Arrange the numbers 1 to 16 into a 4 by 4 array. Choose a number. Cross out the numbers on the same row and column. Repeat this process. Add up you four numbers. Why do they always add up to 34?
My two digit number is special because adding the sum of its digits to the product of its digits gives me my original number. What could my number be?
Show that if you add 1 to the product of four consecutive numbers the answer is ALWAYS a perfect square.
Think of a number and follow the machine's instructions... I know what your number is! Can you explain how I know?
Choose four consecutive whole numbers. Multiply the first and last numbers together. Multiply the middle pair together. What do you notice?
Try entering different sets of numbers in the number pyramids. How does the total at the top change?
Think of a number and follow my instructions. Tell me your answer, and I'll tell you what you started with! Can you explain how I know?
Surprising numerical patterns can be explained using algebra and diagrams...
How to build your own magic squares.
A task which depends on members of the group noticing the needs of others and responding.
Play around with the Fibonacci sequence and discover some surprising results!
There are unexpected discoveries to be made about square numbers...
Robert noticed some interesting patterns when he highlighted square numbers in a spreadsheet. Can you prove that the patterns will continue?
What is special about the difference between squares of numbers adjacent to multiples of three?
Think of a two digit number, reverse the digits, and add the numbers together. Something special happens...
Can you explain what is going on in these puzzling number tricks?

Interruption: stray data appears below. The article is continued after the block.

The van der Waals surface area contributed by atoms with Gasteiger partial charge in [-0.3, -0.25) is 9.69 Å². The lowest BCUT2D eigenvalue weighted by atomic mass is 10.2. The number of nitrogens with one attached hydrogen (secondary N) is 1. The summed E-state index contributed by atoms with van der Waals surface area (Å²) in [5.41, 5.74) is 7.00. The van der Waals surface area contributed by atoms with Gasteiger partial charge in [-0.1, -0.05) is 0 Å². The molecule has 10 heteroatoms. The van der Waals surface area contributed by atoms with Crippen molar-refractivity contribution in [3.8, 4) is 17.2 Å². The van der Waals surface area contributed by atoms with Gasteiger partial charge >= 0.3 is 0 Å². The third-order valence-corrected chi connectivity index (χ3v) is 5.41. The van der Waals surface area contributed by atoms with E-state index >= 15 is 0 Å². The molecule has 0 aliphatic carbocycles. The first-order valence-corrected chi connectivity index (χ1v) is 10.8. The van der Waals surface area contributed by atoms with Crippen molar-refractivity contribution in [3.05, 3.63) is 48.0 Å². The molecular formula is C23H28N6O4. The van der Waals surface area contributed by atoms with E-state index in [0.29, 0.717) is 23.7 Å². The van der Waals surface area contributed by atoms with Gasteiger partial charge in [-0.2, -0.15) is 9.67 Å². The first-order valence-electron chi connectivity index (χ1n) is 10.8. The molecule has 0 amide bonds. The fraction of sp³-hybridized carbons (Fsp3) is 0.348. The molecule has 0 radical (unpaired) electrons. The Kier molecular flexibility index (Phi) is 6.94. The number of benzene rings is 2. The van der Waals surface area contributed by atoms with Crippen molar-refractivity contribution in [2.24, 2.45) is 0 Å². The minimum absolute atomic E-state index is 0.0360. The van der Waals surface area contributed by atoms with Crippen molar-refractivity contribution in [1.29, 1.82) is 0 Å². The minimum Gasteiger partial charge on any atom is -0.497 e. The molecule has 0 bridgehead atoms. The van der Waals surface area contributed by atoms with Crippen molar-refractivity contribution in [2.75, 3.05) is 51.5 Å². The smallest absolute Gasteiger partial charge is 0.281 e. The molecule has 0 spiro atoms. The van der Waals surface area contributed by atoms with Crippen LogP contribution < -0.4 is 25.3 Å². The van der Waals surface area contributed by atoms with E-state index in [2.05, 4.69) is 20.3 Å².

Account of an investigation which starts from the area of an annulus and leads to the formula for the difference of two squares.
Can you explain how this card trick works?
If you know the perimeter of a right angled triangle, what can you say about the area?
Many numbers can be expressed as the difference of two perfect squares. What do you notice about the numbers you CANNOT make?
Here are three 'tricks' to amaze your friends. But the really clever trick is explaining to them why these 'tricks' are maths not magic. Like all good magicians, you should practice by trying. . . .
However did we manage before calculators? Is there an efficient way to do a square root if you have to do the work yourself?
List any 3 numbers. It is always possible to find a subset of adjacent numbers that add up to a multiple of 3. Can you explain why and prove it?
I added together the first 'n' positive integers and found that my answer was a 3 digit number in which all the digits were the same...
The problem is how did Archimedes calculate the lengths of the sides of the polygons which needed him to be able to calculate square roots?
A job needs three men but in fact six people do it. When it is finished they are all paid the same. How much was paid in total, and much does each man get if the money is shared as Fred suggests?
A mother wants to share a sum of money by giving each of her children in turn a lump sum plus a fraction of the remainder. How can she do this in order to share the money out equally?